There’s so much unrest globally, nationwide, community wide, as well as in our homes. Hard is hard. But sufferings help us develop perseverance.
When we persevere in our trust in God, we develop a steadfast faith. We don’t give up or give in. We hold fast to his promises. This persistence develops our character and builds hope in our lives.
This hope doesn’t disappoint us because it’s not generated from within us. God pours it into our hearts by the Holy Spirit. We persevere and God gives us hope.
Giving Thanks Comforts the Hopeless
When my heart feels hopeless and I wonder if I can go on, I remember Hagar. She ran away, but God saw her.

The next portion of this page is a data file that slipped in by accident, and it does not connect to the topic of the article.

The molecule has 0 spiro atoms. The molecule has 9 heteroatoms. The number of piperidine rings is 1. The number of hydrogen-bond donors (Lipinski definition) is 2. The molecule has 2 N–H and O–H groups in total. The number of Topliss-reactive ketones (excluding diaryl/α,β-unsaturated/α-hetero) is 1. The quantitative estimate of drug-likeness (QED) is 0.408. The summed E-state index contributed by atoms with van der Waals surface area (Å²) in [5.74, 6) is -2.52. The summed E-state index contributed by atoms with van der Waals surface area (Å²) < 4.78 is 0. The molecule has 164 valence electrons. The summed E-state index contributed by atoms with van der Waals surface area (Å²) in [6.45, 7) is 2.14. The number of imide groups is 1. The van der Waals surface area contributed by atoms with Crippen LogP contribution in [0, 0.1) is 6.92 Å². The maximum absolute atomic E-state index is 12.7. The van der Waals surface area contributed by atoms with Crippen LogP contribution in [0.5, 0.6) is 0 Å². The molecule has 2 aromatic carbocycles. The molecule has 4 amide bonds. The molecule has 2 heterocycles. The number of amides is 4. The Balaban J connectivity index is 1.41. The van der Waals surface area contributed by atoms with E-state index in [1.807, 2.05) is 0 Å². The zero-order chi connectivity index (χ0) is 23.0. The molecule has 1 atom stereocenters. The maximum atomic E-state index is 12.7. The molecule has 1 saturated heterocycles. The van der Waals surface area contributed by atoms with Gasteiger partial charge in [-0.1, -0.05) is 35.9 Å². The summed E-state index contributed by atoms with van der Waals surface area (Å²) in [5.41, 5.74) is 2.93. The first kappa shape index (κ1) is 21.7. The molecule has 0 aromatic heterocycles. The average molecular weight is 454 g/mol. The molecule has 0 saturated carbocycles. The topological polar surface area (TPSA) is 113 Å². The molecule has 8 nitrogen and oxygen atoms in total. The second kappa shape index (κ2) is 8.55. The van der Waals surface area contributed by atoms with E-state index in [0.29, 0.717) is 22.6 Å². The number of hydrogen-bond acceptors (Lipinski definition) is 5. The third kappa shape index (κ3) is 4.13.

He sees us in our hopelessness too. He sees us worried about being alone for the holidays. He sees us wonder if our families will overcome their differences.
With each wonder, He draws near and whispers, “I am with you.”
It’s tempting to pull away from God when hopelessness fills our holidays. But he assures us that he is near the brokenhearted and saves those who are crushed in spirit (Psalm 34:18).
For this we can give him thanks.
Whatever you might be facing this holiday season, give thanks and open your heart to God. He wants to hear your voice crying out for help and your sacrifice of thanks.
Many of the Psalms teach us how to sorrow with hope. Spend time in Psalm 33, meditating and praying God’s word over your hopelessness and then give him thanks and watch your hope grow this holiday season.
Jessica Van Roekel